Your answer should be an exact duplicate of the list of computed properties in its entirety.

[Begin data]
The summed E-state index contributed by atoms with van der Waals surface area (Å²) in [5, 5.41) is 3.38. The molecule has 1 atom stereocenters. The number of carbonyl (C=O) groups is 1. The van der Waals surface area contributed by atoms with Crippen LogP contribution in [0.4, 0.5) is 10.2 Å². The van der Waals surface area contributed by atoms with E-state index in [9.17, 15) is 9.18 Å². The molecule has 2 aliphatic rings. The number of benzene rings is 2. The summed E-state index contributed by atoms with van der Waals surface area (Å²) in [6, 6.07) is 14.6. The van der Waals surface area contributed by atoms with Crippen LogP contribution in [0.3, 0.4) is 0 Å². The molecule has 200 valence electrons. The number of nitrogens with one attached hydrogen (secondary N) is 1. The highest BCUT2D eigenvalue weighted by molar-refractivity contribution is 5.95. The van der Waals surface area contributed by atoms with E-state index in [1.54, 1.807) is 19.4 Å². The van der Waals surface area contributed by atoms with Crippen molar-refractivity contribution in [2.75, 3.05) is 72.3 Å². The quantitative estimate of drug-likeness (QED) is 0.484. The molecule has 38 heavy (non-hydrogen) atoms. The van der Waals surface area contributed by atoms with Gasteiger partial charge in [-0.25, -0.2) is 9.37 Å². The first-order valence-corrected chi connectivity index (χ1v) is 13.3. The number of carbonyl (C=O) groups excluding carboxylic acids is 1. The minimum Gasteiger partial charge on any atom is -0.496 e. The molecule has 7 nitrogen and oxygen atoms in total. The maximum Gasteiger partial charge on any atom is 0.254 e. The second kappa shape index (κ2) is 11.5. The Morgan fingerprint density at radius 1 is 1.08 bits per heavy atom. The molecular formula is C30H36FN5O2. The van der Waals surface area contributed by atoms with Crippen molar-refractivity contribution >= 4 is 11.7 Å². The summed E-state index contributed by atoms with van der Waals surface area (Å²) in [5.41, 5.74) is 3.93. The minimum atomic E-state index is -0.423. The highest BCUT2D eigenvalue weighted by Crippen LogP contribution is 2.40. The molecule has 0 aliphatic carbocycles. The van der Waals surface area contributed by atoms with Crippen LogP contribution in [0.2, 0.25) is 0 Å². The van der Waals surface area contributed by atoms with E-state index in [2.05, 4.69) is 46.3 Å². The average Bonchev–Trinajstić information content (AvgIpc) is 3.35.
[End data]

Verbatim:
The summed E-state index contributed by atoms with van der Waals surface area (Å²) in [5, 5.41) is 3.38. The molecule has 1 atom stereocenters. The number of carbonyl (C=O) groups is 1. The van der Waals surface area contributed by atoms with Crippen LogP contribution in [0.4, 0.5) is 10.2 Å². The van der Waals surface area contributed by atoms with E-state index in [9.17, 15) is 9.18 Å². The molecule has 2 aliphatic rings. The number of benzene rings is 2. The summed E-state index contributed by atoms with van der Waals surface area (Å²) in [6, 6.07) is 14.6. The van der Waals surface area contributed by atoms with Crippen LogP contribution in [0.3, 0.4) is 0 Å². The molecule has 200 valence electrons. The number of nitrogens with one attached hydrogen (secondary N) is 1. The highest BCUT2D eigenvalue weighted by molar-refractivity contribution is 5.95. The van der Waals surface area contributed by atoms with E-state index in [1.54, 1.807) is 19.4 Å². The van der Waals surface area contributed by atoms with Crippen molar-refractivity contribution in [2.75, 3.05) is 72.3 Å². The quantitative estimate of drug-likeness (QED) is 0.484. The molecule has 38 heavy (non-hydrogen) atoms. The van der Waals surface area contributed by atoms with Gasteiger partial charge in [-0.25, -0.2) is 9.37 Å². The first-order valence-corrected chi connectivity index (χ1v) is 13.3. The number of carbonyl (C=O) groups excluding carboxylic acids is 1. The minimum Gasteiger partial charge on any atom is -0.496 e. The molecule has 7 nitrogen and oxygen atoms in total. The maximum Gasteiger partial charge on any atom is 0.254 e. The second kappa shape index (κ2) is 11.5. The Morgan fingerprint density at radius 1 is 1.08 bits per heavy atom. The molecular formula is C30H36FN5O2. The van der Waals surface area contributed by atoms with Crippen molar-refractivity contribution >= 4 is 11.7 Å². The summed E-state index contributed by atoms with van der Waals surface area (Å²) in [5.41, 5.74) is 3.93. The minimum atomic E-state index is -0.423. The highest BCUT2D eigenvalue weighted by Crippen LogP contribution is 2.40. The molecule has 0 aliphatic carbocycles. The van der Waals surface area contributed by atoms with Crippen LogP contribution in [0.2, 0.25) is 0 Å². The van der Waals surface area contributed by atoms with E-state index in [2.05, 4.69) is 46.3 Å². The average Bonchev–Trinajstić information content (AvgIpc) is 3.35.